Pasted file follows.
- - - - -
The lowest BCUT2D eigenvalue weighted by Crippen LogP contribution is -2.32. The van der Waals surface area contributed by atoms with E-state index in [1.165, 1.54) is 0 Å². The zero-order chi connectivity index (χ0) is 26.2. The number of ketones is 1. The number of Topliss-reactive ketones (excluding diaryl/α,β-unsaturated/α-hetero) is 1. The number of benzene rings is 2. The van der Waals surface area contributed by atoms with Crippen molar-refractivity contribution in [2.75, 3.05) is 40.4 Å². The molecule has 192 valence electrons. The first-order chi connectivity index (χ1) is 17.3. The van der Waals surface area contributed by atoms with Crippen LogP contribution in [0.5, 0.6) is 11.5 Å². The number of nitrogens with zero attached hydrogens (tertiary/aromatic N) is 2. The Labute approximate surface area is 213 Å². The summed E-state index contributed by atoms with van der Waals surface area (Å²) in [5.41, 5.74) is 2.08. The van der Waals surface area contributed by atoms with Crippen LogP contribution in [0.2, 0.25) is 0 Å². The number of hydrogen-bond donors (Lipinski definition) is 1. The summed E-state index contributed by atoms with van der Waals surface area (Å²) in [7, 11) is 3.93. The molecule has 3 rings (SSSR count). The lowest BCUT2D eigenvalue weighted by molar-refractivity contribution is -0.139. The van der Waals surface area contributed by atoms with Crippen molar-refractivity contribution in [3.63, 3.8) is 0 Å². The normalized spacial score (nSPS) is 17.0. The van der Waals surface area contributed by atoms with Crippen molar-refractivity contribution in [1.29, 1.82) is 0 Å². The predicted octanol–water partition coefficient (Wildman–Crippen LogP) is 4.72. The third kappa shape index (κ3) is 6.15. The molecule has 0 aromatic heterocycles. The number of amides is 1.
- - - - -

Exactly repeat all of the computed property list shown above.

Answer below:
The lowest BCUT2D eigenvalue weighted by Crippen LogP contribution is -2.32. The van der Waals surface area contributed by atoms with E-state index in [1.165, 1.54) is 0 Å². The zero-order chi connectivity index (χ0) is 26.2. The number of ketones is 1. The number of Topliss-reactive ketones (excluding diaryl/α,β-unsaturated/α-hetero) is 1. The number of benzene rings is 2. The van der Waals surface area contributed by atoms with Crippen molar-refractivity contribution in [2.75, 3.05) is 40.4 Å². The molecule has 192 valence electrons. The first-order chi connectivity index (χ1) is 17.3. The van der Waals surface area contributed by atoms with Crippen LogP contribution in [0.5, 0.6) is 11.5 Å². The number of nitrogens with zero attached hydrogens (tertiary/aromatic N) is 2. The Labute approximate surface area is 213 Å². The summed E-state index contributed by atoms with van der Waals surface area (Å²) in [5.41, 5.74) is 2.08. The van der Waals surface area contributed by atoms with Crippen LogP contribution in [0.2, 0.25) is 0 Å². The number of hydrogen-bond donors (Lipinski definition) is 1. The summed E-state index contributed by atoms with van der Waals surface area (Å²) in [7, 11) is 3.93. The molecule has 3 rings (SSSR count). The lowest BCUT2D eigenvalue weighted by molar-refractivity contribution is -0.139. The van der Waals surface area contributed by atoms with Crippen molar-refractivity contribution in [3.63, 3.8) is 0 Å². The normalized spacial score (nSPS) is 17.0. The van der Waals surface area contributed by atoms with Crippen molar-refractivity contribution in [1.29, 1.82) is 0 Å². The predicted octanol–water partition coefficient (Wildman–Crippen LogP) is 4.72. The third kappa shape index (κ3) is 6.15. The molecule has 0 aromatic heterocycles. The number of amides is 1.